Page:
Biliteracy: Influences of language proficiency and interlingual transfer on bilingual teachers' reading

Ruth Anne Abrams, Fordham University


The purpose of this study was to identify the cognitive reading processes of 12 Spanish-English bilingual teachers. The major objectives of the study were to compare participants' cognitive reading processes in L1 with those in L2 and to examine the influence of language proficiency on biliterate abilities. Participants were (a) experienced Spanish-English bilingual teachers, (b) native speakers of Spanish as their first language, and (c) engaged in professional development at the graduate level. All data were collected in English and Spanish. Concurrent, nonmediated verbal protocols produced during silent reading and analyses of oral reading miscues were used to infer the participants' cognitive reading processes. Retellings of the silent reading passages provided a means of assessing comprehension. The Woodcock-Muñoz Language Survey measured Cognitive Academic Proficiency (CALP) level proficiency on oral and written language forms and provided information as to participants, language dominance. Informal written questionnaires served as a means of obtaining demographic and linguistic data about the participants. The language dominance measures indicated that 10 participants were Spanish dominant and 2 were English dominant. Findings from the data analysis resulted in the identification of 29 cognitive reading processes and related behaviors that were used by the participants during reading. Bilingual abilities were evidenced in four of the reading processes. The findings indicated that participants used the same general cognitive reading processes (e.g., inferencing) and related behaviors (e.g., reading aloud) when reading in both languages. However, the degree and efficiency with which these processes and behaviors were employed varied among participants and across languages. Participants gave evidence of their dual language abilities in their cognitive reading processes while reading in both languages. These bilingual processes were using cognates, code switching, translating, and transferring prior knowledge about the reading process and the topic content. Oral reading data showed cross-linguistic influences on the miscues in the nondominant language and the need to use language-specific knowledge when processing the surface features in either language. Participants perceived lack of vocabulary knowledge as impeding their lexical access and automaticity when reading in their nondominant language. Language proficiency, as an influential factor in the use of cognitive reading processes, was found only among participants who scored at the lower levels on the Woodcock-Muñoz Language Survey measures.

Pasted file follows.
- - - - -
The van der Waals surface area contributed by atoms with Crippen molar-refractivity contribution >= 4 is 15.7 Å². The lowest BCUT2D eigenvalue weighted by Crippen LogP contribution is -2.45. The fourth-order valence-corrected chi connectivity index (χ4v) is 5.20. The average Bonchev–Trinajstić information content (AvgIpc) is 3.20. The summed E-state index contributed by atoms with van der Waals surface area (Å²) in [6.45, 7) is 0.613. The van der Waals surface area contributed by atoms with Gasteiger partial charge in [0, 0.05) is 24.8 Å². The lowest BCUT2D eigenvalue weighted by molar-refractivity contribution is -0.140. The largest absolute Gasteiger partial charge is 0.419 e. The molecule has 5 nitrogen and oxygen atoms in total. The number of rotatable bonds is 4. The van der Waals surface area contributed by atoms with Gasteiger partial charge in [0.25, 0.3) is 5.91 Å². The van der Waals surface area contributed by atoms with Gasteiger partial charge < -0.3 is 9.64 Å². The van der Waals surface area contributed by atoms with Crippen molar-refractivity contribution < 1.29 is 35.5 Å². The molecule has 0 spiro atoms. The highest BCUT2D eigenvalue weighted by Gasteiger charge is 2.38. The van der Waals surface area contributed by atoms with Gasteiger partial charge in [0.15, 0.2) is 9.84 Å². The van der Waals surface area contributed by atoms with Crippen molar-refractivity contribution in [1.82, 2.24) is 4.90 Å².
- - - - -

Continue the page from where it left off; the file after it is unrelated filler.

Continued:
Subject Area

Literacy|Reading instruction|Bilingual education|Multicultural education

Recommended Citation

Abrams, Ruth Anne, "Biliteracy: Influences of language proficiency and interlingual transfer on bilingual teachers' reading" (2000). ETD Collection for Fordham University. AAI9975335.